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The Federal Trade Commission

The FTC and the Funeral Homes and Cemeteries

Many funeral homes and cemeteries throughout the United States offer “one-stop” service for grieving families faced with planning a funeral and burial on very short notice. Customers can simply work with one single firm and arrange everything from a funeral, to burial and/or cremation, and even buying flowers for a grave site.

At first glance, these memorial service arrangements seem like a great benefit for grieving consumers who can simply leave seemingly dozens of complicated tasks to a staff of professionals, while they focus on coping with grief and a difficult period in their lives. What is not considered is that the services, and especially the accessories for those services, can get very costly. Families do not know how much they can benefit from learning about the options available to them when purchasing memorial The Federal Trade Commissionaccessories; such as the fact that online memorial dealer websites, such as ours,, offer many of the same products at a substantially less price.

It is very important for customers to remember that this professional service carries a professional price, and those who wish avoid high costs of memorial services and products have every right to do so. While no one wants to consider the financial aspect of laying their loved one to rest, it is very important to keep in mind, especially in situations where the family left is to handle expenses of the departed, as well as the expenses of the funeral arrangements. The United States Federal Trade Commission has seen to that since at least 1984 when Congress enacted the famous Funeral Rule which was designed to lower prices of funeral services and products by giving customers (or in this case, memorial consumers) the legal right to always buy from companies that are not of the “one-stop” variety.

In the days before the Funeral Rule many one-stop firms kept prices on items such as caskets, cremation urns, gravestones, tombstones, headstones and other memorial monuments artificially high by simply refusing to accept products from competing companies. This practice not only virtually terminated any outside competition, it allowed the business in question to overprice the services or accessories, and the only party paying for this unfair practice was, unfortunately, the consumer. For example, when funeral homes refused to allow “outside” caskets in their services, they could effectively hold their customer hostage to pay double, triple, or often, even more than the wholesale cost of the casket.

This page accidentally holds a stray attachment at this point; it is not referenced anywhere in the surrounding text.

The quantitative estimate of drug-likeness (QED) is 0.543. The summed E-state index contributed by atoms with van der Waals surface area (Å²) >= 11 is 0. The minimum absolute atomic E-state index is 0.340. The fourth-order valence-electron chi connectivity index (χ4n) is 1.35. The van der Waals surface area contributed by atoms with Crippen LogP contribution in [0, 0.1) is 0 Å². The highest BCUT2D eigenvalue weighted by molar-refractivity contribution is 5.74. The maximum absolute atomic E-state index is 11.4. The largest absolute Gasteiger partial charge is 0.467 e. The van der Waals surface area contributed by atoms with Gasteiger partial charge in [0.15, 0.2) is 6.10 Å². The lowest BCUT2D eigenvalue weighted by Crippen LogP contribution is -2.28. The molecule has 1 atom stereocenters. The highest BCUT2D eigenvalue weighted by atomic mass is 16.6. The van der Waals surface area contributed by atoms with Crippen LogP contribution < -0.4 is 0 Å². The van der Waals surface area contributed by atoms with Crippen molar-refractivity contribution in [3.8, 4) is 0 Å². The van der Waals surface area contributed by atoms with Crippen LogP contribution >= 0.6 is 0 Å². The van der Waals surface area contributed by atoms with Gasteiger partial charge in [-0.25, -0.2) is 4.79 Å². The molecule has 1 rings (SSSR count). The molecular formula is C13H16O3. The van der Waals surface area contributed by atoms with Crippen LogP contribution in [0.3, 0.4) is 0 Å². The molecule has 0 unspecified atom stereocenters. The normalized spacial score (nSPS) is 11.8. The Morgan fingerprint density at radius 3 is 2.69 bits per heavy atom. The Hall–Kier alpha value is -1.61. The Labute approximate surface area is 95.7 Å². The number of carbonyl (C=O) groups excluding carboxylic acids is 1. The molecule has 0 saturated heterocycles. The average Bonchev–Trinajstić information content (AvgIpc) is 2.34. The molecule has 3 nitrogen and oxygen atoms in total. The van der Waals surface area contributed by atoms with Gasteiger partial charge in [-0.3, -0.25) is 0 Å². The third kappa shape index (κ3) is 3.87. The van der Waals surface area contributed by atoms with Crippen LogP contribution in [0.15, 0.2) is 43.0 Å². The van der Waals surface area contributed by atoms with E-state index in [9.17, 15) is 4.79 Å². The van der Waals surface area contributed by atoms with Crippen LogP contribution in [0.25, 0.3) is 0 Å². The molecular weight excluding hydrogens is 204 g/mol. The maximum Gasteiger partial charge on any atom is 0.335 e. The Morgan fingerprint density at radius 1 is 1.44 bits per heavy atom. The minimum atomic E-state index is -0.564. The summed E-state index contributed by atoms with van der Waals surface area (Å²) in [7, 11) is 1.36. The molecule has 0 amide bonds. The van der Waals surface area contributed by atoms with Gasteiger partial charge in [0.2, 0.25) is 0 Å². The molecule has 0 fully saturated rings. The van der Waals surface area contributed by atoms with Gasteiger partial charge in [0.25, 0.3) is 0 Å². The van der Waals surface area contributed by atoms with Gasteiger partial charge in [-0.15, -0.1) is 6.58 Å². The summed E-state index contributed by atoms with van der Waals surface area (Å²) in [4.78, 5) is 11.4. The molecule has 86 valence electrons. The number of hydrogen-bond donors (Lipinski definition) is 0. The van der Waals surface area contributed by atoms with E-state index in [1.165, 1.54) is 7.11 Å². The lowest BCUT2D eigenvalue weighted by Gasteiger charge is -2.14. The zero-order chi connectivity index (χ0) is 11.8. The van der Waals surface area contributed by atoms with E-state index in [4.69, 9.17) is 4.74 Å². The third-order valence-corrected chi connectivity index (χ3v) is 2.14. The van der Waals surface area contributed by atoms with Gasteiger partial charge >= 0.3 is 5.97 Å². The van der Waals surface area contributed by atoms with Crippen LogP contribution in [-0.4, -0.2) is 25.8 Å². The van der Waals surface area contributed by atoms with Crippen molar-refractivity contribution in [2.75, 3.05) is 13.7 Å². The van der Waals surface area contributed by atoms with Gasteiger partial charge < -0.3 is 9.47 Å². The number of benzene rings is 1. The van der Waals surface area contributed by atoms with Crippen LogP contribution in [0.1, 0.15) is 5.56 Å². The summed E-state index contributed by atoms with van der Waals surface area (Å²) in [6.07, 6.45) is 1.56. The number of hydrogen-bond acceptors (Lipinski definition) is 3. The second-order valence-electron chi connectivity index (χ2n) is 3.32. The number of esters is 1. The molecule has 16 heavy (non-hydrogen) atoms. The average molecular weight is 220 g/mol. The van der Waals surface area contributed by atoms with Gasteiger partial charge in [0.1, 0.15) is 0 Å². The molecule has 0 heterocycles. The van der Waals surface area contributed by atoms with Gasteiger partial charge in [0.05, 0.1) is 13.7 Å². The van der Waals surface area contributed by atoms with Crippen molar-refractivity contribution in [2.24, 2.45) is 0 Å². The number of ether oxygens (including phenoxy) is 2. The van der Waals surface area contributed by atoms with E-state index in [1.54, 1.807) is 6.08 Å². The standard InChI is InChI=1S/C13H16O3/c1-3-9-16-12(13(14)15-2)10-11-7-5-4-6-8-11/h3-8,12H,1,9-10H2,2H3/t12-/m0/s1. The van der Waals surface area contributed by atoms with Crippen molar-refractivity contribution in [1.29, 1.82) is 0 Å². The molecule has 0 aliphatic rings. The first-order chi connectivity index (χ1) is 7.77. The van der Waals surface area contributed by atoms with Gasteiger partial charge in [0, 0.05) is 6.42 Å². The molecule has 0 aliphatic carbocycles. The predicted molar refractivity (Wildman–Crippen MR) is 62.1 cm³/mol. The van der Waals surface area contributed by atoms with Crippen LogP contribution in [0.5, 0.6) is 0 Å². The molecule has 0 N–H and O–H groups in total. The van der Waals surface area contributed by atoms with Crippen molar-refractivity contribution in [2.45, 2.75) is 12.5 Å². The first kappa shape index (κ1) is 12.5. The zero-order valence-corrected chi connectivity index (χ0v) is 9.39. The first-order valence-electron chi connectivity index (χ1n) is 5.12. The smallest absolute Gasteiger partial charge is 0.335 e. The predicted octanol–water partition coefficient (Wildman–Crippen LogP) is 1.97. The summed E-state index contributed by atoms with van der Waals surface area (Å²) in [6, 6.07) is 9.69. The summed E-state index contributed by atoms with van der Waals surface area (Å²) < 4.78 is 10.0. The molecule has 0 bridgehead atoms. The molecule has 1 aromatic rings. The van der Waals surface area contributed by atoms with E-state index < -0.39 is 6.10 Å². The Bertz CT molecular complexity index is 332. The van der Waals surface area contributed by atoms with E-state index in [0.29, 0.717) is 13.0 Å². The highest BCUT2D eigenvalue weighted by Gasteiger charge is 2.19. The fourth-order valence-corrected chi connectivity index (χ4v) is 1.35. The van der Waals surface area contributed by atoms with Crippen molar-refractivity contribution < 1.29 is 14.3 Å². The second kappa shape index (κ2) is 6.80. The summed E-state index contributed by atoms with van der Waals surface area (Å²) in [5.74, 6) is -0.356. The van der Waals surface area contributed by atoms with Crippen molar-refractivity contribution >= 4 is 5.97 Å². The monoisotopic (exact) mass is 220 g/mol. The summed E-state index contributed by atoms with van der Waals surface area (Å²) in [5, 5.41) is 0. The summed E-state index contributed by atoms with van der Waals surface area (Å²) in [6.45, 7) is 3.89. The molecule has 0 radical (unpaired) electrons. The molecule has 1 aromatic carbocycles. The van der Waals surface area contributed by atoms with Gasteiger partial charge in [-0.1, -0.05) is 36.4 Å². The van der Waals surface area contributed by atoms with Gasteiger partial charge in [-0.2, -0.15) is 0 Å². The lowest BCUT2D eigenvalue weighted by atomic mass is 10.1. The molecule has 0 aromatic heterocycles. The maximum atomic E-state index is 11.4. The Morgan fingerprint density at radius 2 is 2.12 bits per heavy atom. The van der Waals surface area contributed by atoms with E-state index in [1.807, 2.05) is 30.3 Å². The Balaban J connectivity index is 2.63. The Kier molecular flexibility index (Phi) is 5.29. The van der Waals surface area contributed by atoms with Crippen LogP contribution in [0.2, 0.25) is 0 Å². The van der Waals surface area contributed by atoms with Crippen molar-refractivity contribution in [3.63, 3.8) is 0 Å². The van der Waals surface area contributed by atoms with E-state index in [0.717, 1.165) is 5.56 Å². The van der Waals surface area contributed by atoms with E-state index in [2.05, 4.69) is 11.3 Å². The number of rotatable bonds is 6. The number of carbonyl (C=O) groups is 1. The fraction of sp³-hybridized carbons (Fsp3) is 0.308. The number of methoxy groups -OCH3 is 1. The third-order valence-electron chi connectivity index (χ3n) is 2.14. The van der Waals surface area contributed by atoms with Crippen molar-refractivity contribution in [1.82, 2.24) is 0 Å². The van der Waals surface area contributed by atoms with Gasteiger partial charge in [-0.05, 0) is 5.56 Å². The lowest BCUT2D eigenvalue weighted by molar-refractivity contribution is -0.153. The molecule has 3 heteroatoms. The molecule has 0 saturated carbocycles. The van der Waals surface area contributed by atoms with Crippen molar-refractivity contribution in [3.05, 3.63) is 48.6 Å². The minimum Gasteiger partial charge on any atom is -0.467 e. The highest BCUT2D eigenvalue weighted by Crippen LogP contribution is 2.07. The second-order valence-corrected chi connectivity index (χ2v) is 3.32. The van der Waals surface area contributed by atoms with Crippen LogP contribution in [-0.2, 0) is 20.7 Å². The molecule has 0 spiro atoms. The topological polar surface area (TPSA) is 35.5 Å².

With the Funeral Rule, the Federal Trade Commission officially put an end to this unfair practice, however many one-stop companies still continue to charge inflated retail prices for products available elsewhere at substantial savings, in exchange for the convenience they, seemingly, offer. These companies have found that some consumers are, perhaps, even willing to pay extra for the convenience of one-stop shopping, and that, of course, is a consumer’s choice. But, unlike the days of old, one-stop firms can no longer formally require that customers use only products purchased from them.

To enforce the Funeral Rule, the Federal Trade Commission has issued numerous public statements over the years informing consumers of their legal right to purchase memorial products from any source. And in 1996, after studies showed the just 36 percent of “one-stop” establishments were in full compliance with the Funeral Rule, the Federal Trade Commission began a large-scale enforcement program in which “mystery shoppers” visit funeral homes and cemeteries to test the firm’s compliance. Those found in violation of the Funeral Rule are subject to stiff fines which, for first-time offenders, are usually reduced dramatically provided the firm becomes part of the Federal Trade Commission’s Funeral Rules Offenders Program, which trains staff members about the rule.

In general, one-stop companies must provide customers, immediately upon their visit, with an itemized list of all products and services available through the company. They may not, in other words, hide the cost of certain products in the cost of special “packages.” Additionally, the firms may not attempt to dissuade customers from buying products elsewhere, and they may not imply that certain goods or services, such as embalming, are legally required when they are not.

In a 2002 report to Congress, a Federal Trade Commission official say that the agency’s mystery shoppers had conducted 61 “sweeps” of funeral homes in particular locales across the country (more than 1,400 homes were tested), and 200 were found to be in violation. Most of those voluntarily entered the Funeral Rules Offenders Program and have not been cited again.

So, while the Federal Trade Commission admits that compliance with the Funeral Rules can still be improved today (estimates range from 60 – 80 percent of one-stop establishments are fully compliant), there is significant improvement since 1996 when just over 1/3 of the establishments were compliant.

For more information on cemetery issues that one may encounter, or simply questions to ask a cemetery before ordering a larger memorial, our Info Center has various articles which can help in answering many of these questions. Of course, we are more than happy to help answer any questions, and all of our contact information can be found on our Help page.

Useful Links for Consumers:

Consumer Guide to more Funeral Information
Research article about funeral and cemetery guidance and information.  

Click for the BBB Business Review of this Funeral Related Services in Corpus Christi TX
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